Interference Aware Resource Allocation in Relay Enhanced Broadband Wireless Access Networks

Interference Aware Resource Allocation in Relay Enhanced Broadband Wireless Access Networks

Preetha Thulasiraman (Naval Postgraduate School, USA)
DOI: 10.4018/978-1-4666-2533-4.ch002


First, a novel interference aware routing metric for multipath routing considering both interflow and intraflow interference will be discussed. Second, in order to ensure quality of service (QoS), an interference aware max-min fair bandwidth allocation algorithm is addressed using lexicographic ordering and optimization. A comparison among various interference based routing metrics and interference aware bandwidth allocation algorithms established in the literature is shown through simulation results derived from NS-2 and CPLEX. It is shown that the proposed interference aware resource allocation framework improves network performance in terms of delay, packet loss ratio, and bandwidth usage. Lastly, future challenges and emerging research topics and opportunities are outlined.
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The communications landscape has been changing dramatically in recent years under the increasing pressure of rapid technological development and intense competition. Thus, wireless networks are becoming more pervasive, accelerated by new wireless communication technologies, inexpensive wireless equipment and broader Internet access availability. Broadband wireless access (BWA) networks are one such technology that is fast becoming a viable solution to provide ubiquitous communications.

BWA networks are designed to support fixed and mobile users with heterogeneous and high traffic rate requirements. In such networks, a single base station is deployed to cover a cellular area. In such a large area, users at the cell edge often experience bad channel conditions. Moreover, in urban regions, shadowing by various obstacles can degrade the signal quality in some areas. Emerging broadband wireless applications require increasingly high throughput and more stringent quality of service (QoS) requirements. As real-time applications (i.e., voice over IP and video streaming) rapidly grow, BWA networks are expected to achieve efficient communications. Increasing capacity along with coverage in conventional networks dictates the dense deployment of base stations. Increasing the number of base stations is an expensive solution and increasing the base station power only increases the intercell interference. To meet the goal of low cost network deployment for both short range and long range coverage, the use of relay nodes has been shown to be a promising solution (Pabst et al., 2004; Soldani & Dixit, 2008). Broadband cellular multihop networks consist of fixed infrastructure relay nodes whose sole priority is to forward data to and from the users to the base station. Deploying relays is a feasible solution since typical relays are cheaper than base stations and they do not need their own wired backhaul.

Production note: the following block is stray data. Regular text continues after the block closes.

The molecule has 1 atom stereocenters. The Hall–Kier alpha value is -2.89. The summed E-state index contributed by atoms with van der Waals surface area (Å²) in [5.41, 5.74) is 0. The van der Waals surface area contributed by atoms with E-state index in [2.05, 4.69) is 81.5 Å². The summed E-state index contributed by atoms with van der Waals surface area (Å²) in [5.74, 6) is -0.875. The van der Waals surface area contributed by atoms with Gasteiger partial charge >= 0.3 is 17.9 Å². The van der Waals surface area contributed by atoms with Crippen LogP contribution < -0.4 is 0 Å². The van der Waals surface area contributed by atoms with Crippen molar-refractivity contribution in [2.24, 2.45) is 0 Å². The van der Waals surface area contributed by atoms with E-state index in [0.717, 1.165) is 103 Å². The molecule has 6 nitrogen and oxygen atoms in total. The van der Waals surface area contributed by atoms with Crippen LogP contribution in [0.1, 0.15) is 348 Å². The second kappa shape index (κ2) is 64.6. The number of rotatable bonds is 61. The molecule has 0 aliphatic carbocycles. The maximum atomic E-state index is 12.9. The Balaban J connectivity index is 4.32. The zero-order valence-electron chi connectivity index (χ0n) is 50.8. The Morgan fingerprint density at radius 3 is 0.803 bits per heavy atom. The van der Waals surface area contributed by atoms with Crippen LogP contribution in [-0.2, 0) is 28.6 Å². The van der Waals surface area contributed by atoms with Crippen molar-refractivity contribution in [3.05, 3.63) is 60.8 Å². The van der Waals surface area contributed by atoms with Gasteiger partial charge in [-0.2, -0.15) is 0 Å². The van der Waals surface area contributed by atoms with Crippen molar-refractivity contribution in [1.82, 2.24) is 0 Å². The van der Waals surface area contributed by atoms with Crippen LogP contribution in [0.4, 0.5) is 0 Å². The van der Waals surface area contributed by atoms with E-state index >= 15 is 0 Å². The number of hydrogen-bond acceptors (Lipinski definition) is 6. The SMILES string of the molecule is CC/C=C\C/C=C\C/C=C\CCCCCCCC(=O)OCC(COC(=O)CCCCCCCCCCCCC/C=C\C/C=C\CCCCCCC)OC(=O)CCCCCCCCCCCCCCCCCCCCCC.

The use of relays to improve the performance of BWA networks has been the subject of intense research in recent years because of their several performance benefits. First, a relay works on behalf of the base station to increase the network coverage. While conventional cellular systems normally cover a diameter of 2-5km, a relay normally covers a region (subcell) with diameter 200-500m. If the density of relay stations is somewhat high, most user-terminals will be close to one or more relays than to a base station. This has two primary advantages: the radio propagation paths are shortened so that the pathloss is lowered, and the path essentially can be routed around obstacles to mitigate effects of shadowing (Pabst et al., 2004). This results in higher data rates on the links between relays and users, thereby increasing throughput. Also, from the point of view of the user, the relay acts like a base station and so by having intermediate points of traffic aggregation, the capacity per area element can be balanced (Walke, Mangold, & Berlemann, 2006). Second, because relay stations are closer to the individual user terminals, the transmit power required for a relay to transmit to a user and vice versa is significantly lower than for a base station, thereby allowing for energy saving. Thus, the practical rationale for the deployment of relay enhanced BWA networks is to ensure that the QoS of a user, in terms of data rate, delay, outage probability, etc. does not wholly depend on its location and distance from the base station.

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